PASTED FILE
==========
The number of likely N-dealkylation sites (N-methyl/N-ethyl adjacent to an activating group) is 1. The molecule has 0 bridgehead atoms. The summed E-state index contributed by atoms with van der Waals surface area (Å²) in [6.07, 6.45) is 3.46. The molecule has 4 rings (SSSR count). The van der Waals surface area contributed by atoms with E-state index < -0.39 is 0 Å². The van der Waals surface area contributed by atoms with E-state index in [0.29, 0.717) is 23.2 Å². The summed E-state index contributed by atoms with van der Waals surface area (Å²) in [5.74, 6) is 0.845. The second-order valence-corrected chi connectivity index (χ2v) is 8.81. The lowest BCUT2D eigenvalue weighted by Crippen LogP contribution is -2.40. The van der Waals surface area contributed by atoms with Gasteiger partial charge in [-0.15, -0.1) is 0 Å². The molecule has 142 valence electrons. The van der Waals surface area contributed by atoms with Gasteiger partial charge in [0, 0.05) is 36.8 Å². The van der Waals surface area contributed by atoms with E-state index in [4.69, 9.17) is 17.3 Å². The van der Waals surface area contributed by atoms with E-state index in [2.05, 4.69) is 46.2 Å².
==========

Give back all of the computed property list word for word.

The number of likely N-dealkylation sites (N-methyl/N-ethyl adjacent to an activating group) is 1. The molecule has 0 bridgehead atoms. The summed E-state index contributed by atoms with van der Waals surface area (Å²) in [6.07, 6.45) is 3.46. The molecule has 4 rings (SSSR count). The van der Waals surface area contributed by atoms with E-state index < -0.39 is 0 Å². The van der Waals surface area contributed by atoms with E-state index in [0.29, 0.717) is 23.2 Å². The summed E-state index contributed by atoms with van der Waals surface area (Å²) in [5.74, 6) is 0.845. The second-order valence-corrected chi connectivity index (χ2v) is 8.81. The lowest BCUT2D eigenvalue weighted by Crippen LogP contribution is -2.40. The van der Waals surface area contributed by atoms with Gasteiger partial charge in [-0.15, -0.1) is 0 Å². The molecule has 142 valence electrons. The van der Waals surface area contributed by atoms with Gasteiger partial charge in [0, 0.05) is 36.8 Å². The van der Waals surface area contributed by atoms with E-state index in [4.69, 9.17) is 17.3 Å². The van der Waals surface area contributed by atoms with E-state index in [2.05, 4.69) is 46.2 Å².